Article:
You talk about films being a product of a culture, but you also included some very old films on your list. Is 1930's America less foreign to someone today then a 1990's French film? Different cultures exist, and some are very radically different, but one of the great things about art is that it tells us the similarities between such seemingly difficult barriers. Take Tokyo Story from my list. 1950's Japan is a world away, but the story is something anyone can understand: the difficulty of aging parents in staying in their busy adult children's lives.
I still haven't seen any Ozu yet. So Tokyo Story
could end up there for me when I see it. I'm not saying some stories don't cross barriers. I made a list of stuff that would be in my top 30 or so. That's the top 2% of all the movies I've ever seen (I'm right around 2,000 right now). But even those movies I find most universal have a disconnect I will never entirely bridge unless I develop a better knowledge of the culture. If I understand most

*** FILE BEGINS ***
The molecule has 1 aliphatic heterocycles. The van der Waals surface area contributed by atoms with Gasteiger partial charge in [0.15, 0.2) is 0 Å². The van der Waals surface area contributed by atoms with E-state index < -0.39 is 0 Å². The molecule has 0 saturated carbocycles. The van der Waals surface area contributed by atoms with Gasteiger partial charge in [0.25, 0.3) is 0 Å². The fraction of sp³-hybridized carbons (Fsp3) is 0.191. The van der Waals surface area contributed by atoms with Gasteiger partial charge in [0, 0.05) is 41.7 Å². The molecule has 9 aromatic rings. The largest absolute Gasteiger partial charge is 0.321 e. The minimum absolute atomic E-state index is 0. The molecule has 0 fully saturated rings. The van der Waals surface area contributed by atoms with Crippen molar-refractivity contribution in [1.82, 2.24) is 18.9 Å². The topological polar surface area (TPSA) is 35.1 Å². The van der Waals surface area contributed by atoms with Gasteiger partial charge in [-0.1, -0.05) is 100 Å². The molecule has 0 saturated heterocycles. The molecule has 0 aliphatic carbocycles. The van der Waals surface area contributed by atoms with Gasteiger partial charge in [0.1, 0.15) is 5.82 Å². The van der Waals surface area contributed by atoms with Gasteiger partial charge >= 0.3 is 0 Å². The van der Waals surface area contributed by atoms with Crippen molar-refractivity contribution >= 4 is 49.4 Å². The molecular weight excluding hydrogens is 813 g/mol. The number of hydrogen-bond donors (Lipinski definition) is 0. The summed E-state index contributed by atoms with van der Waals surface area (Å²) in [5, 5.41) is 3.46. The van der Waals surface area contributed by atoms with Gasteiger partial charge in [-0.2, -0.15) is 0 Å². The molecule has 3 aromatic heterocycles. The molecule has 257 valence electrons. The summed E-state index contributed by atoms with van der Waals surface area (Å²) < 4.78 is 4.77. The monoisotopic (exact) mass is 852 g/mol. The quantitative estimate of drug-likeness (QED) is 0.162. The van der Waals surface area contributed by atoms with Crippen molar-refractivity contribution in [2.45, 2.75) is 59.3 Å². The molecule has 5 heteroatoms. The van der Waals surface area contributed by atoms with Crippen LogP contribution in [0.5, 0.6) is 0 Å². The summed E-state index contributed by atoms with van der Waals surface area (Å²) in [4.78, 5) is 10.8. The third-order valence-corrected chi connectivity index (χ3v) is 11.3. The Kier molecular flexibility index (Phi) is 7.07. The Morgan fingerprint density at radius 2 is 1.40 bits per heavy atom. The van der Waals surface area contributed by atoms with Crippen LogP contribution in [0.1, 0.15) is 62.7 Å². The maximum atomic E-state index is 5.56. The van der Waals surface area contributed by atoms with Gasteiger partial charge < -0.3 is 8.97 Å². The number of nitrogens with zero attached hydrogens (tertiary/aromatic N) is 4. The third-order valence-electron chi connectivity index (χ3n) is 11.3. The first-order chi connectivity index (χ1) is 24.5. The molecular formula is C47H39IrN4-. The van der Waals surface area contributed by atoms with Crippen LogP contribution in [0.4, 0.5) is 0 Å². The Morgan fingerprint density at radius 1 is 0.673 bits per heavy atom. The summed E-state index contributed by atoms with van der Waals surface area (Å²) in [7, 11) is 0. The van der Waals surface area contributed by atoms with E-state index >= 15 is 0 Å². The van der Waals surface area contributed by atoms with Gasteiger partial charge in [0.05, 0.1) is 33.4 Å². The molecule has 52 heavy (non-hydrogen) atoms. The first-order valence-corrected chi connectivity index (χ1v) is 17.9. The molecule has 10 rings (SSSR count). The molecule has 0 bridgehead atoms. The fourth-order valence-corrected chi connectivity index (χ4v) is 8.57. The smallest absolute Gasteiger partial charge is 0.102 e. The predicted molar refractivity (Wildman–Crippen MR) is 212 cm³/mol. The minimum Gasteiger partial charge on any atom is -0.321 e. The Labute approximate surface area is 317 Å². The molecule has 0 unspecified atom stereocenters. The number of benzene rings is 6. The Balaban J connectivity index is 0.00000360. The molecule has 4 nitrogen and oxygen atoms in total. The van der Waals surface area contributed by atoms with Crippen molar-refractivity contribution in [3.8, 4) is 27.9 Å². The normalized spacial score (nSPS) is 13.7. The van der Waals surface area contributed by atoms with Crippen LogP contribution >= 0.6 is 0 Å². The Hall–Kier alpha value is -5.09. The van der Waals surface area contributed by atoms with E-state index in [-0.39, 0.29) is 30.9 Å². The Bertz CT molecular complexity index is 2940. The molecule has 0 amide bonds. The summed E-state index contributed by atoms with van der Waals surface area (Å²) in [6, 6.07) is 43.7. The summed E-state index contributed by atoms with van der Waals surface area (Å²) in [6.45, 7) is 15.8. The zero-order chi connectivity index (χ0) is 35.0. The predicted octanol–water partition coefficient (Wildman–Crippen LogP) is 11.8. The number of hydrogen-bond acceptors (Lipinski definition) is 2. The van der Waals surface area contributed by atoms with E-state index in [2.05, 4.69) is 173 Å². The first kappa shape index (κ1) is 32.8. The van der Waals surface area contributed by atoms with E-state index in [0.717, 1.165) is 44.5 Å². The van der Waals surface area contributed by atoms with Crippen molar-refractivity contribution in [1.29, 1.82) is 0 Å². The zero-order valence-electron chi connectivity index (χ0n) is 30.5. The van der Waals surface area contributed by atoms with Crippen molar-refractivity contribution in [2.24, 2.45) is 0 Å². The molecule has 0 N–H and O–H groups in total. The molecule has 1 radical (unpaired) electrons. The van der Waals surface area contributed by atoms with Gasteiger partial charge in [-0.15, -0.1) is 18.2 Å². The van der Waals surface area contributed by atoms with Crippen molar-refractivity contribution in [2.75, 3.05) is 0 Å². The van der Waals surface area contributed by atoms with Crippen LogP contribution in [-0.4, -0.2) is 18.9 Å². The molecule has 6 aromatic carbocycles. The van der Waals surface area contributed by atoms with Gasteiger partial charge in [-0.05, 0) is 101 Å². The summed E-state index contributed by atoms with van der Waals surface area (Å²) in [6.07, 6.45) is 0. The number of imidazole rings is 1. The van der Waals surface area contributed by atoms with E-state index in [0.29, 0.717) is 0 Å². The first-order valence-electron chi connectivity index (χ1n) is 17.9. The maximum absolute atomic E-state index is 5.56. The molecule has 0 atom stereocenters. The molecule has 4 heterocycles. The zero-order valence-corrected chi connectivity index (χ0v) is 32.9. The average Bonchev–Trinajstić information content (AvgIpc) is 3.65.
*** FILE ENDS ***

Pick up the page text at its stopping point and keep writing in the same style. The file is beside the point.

of what a Japanese audience gets out of Ikiru
, it stills stands with the all-time great movies. But it doesn't change the fact that I'm only understanding most
But, yes, I would absolutely say I'm markedly more familiar with 20th century American culture than even more recent events in Poland or Italy.